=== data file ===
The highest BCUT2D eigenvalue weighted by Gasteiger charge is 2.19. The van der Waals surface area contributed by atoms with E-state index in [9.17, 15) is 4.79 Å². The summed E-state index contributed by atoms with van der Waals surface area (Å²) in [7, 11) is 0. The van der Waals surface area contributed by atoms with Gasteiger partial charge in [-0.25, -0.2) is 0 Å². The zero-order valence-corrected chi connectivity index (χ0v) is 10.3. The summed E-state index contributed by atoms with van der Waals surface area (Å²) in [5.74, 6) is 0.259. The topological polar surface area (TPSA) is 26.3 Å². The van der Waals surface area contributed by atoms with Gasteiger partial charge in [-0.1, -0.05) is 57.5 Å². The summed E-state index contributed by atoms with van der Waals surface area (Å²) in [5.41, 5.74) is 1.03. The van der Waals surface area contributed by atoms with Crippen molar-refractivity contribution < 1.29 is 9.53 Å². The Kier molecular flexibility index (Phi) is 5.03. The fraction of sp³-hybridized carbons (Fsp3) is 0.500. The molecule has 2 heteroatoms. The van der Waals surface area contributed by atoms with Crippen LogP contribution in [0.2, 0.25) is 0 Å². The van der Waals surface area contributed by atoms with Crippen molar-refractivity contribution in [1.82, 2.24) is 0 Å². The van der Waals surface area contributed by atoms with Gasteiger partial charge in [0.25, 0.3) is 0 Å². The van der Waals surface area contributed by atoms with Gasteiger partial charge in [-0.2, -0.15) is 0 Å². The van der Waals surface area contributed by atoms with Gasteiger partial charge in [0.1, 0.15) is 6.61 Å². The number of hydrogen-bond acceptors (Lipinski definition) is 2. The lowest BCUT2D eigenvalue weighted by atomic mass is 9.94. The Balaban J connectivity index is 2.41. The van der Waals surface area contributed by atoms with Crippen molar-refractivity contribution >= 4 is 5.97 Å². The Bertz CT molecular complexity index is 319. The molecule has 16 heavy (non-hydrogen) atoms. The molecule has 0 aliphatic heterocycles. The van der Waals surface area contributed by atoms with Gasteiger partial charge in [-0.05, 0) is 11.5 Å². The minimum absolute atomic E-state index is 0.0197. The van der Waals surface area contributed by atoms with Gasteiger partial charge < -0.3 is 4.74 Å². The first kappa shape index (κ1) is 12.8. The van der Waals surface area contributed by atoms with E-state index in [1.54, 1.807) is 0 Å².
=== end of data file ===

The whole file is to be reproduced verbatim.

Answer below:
The highest BCUT2D eigenvalue weighted by Gasteiger charge is 2.19. The van der Waals surface area contributed by atoms with E-state index in [9.17, 15) is 4.79 Å². The summed E-state index contributed by atoms with van der Waals surface area (Å²) in [7, 11) is 0. The van der Waals surface area contributed by atoms with Gasteiger partial charge in [-0.25, -0.2) is 0 Å². The zero-order valence-corrected chi connectivity index (χ0v) is 10.3. The summed E-state index contributed by atoms with van der Waals surface area (Å²) in [5.74, 6) is 0.259. The topological polar surface area (TPSA) is 26.3 Å². The van der Waals surface area contributed by atoms with Gasteiger partial charge in [-0.1, -0.05) is 57.5 Å². The summed E-state index contributed by atoms with van der Waals surface area (Å²) in [5.41, 5.74) is 1.03. The van der Waals surface area contributed by atoms with Crippen molar-refractivity contribution < 1.29 is 9.53 Å². The Kier molecular flexibility index (Phi) is 5.03. The fraction of sp³-hybridized carbons (Fsp3) is 0.500. The molecule has 2 heteroatoms. The van der Waals surface area contributed by atoms with Crippen LogP contribution in [0.2, 0.25) is 0 Å². The van der Waals surface area contributed by atoms with Crippen molar-refractivity contribution in [1.82, 2.24) is 0 Å². The van der Waals surface area contributed by atoms with Gasteiger partial charge in [0.25, 0.3) is 0 Å². The van der Waals surface area contributed by atoms with Gasteiger partial charge in [-0.2, -0.15) is 0 Å². The van der Waals surface area contributed by atoms with Gasteiger partial charge in [0.1, 0.15) is 6.61 Å². The number of hydrogen-bond acceptors (Lipinski definition) is 2. The lowest BCUT2D eigenvalue weighted by atomic mass is 9.94. The Balaban J connectivity index is 2.41. The van der Waals surface area contributed by atoms with Crippen molar-refractivity contribution >= 4 is 5.97 Å². The Bertz CT molecular complexity index is 319. The molecule has 16 heavy (non-hydrogen) atoms. The molecule has 0 aliphatic heterocycles. The van der Waals surface area contributed by atoms with Gasteiger partial charge in [-0.05, 0) is 11.5 Å². The minimum absolute atomic E-state index is 0.0197. The van der Waals surface area contributed by atoms with Gasteiger partial charge < -0.3 is 4.74 Å². The first kappa shape index (κ1) is 12.8. The van der Waals surface area contributed by atoms with E-state index in [1.54, 1.807) is 0 Å².